Last Tuesday evening, dozens of community members convened at Flushing Town Hall to hear about the issues facing the waterways. A panel of experts from local organizations also discussed their visions for the waterbodies and potential solutions to the problems.
According to Councilman Costa Constantinides, chair of the Council’s Environment Protection Committee and the host of the event, the waterways still don’t meet the standards under the Clean Water Act, despite years of remediation.
“It’s been polluted for too long,” he said. “There’s been a large expenditure there that hasn’t gotten where we need to go, to make it swimmable and fishable in the long term.”
According to advocates, the Flushing Bay and Flushing Creek, combined, have the highest amount of combined sewer overflows (CSO) in the city: nearly five billion gallons per year.
In March 2017, the state approved the city’s Long Term Control Plan (LTCP) for the waterways. The city is currently building out a new $670 million CSO storage tunnel that is expected to reduce 746 million gallons of CSO per year.
However, the annual CSO volume in 2017 was 1.405 billion gallons, meaning the storage tunnel would still leave 659 million gallons of CSO.
For the Flushing Creek, the LTCP won’t reduce CSO at all, but instead proposed “seasonal chlorination” to kill the bacteria in the waterway.
Councilman Peter Koo said the creek is being overlooked in the LTCP.
“You use chlorine in the swimming pool to kill the bacteria, not in a creek where you want to encourage wildlife and public access,” he said.
Last month, Constantinides introduced legislation to require more oversight of the city’s Long Term Control Plans. The bill would also force the city to develop a five-borough resiliency plan.
“It can’t just be business as usual, and it can’t just be spending ‘x’ amount of dollars without deliverables,” he said. “They have to be real benchmarks for what we’re getting for our money.”
“The plan as it stands now treats symptoms instead of the infection,” Constantinides added. “We want a better plan, one that addresses needs in the long term.”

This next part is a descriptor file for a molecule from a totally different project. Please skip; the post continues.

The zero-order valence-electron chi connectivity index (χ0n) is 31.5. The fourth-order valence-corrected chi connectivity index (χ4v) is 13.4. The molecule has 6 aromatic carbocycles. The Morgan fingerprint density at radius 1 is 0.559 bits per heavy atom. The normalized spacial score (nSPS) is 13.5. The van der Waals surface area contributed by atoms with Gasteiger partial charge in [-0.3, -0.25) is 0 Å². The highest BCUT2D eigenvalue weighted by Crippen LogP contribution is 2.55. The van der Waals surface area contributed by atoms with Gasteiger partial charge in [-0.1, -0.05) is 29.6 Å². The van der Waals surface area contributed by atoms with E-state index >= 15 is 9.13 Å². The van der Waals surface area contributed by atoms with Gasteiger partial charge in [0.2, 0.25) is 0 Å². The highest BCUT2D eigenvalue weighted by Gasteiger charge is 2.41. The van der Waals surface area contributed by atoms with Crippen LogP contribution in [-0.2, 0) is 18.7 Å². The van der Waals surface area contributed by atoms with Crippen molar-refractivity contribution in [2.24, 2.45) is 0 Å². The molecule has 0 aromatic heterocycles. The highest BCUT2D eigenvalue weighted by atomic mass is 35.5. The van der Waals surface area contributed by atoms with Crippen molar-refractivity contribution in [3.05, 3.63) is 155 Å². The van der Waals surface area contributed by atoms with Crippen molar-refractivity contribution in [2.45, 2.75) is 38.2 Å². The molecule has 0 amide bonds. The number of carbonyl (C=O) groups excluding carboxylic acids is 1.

The western Queens councilman said he’s already thinking about 21st century solutions to environmental issues. When the city eventually closes Rikers Island, he wants to build a state-of-the-art wastewater treatment plant on the island.
In addition to discussing the LTCP and CSO issues, the panelists also explained their vision for the future of the Flushing waterways.
Michael Dulong, a senior staff attorney with the watchdog group Riverkeeper, said he wants to make Flushing Creek more accessible, a goal shared by other panelists. Dulong proposed building a pedestrian bridge that connects to the promenade.
“It’s Riverkeeper’s goal to make these waters swimmable and fishable,” he said. “We want a place where we can get to the water.”
“Having opportunities to get people to the waterfront is really key,” added Cody Herrmann from the Guardians of Flushing Bay.
Korin Tangtrakul from the SWIM Coalition, meanwhile, said there are steps the city can take to make the waters more conducive to habitat and ecology.
“Flushing Creek is home to some of the best oysters in the harbor,” she said.
Last March, Guardians of Flushing Bay and Riverkeeper unveiled their own vision for the Flushing waterways. They recommended 50 projects, including building a Queens Waterfront Exploration Center (QWEC), which would be a site for research, canoeing, kayak rentals and dragon boat racing.
Other proposals include creating a new park in Flushing West, a large-scale oyster reef and restoring the promenade at the World’s Fair Marina. “It gives you an idea of what the bay could look like,” Dulong said. “Flushing Bay and the promenade are gems.”
In addition to the challenges of access and sewage overflows, the waterways are faced with new waterfront developments in the coming years.
Private parcels along the Flushing Creek have already begun to be developed for residential or mixed use. There’s also the Willets Point redevelopment, which will result in thousands of housing units.
Finally, advocates are concerned about the impact of the proposed LaGuardia AirTrain. Dulong said community members should make sure the FAA looks at all alternatives to the rail, including extending the N/W lines from Astoria, ferries or bus rapid transit.
The project is currently undergoing an environmental review process, which will also look at potential impacts and mitigations of the project.
“If any park space is taken for the AirTrain, there should be more park space put directly in that same area,” Dulong said, “not somewhere else in New York City.”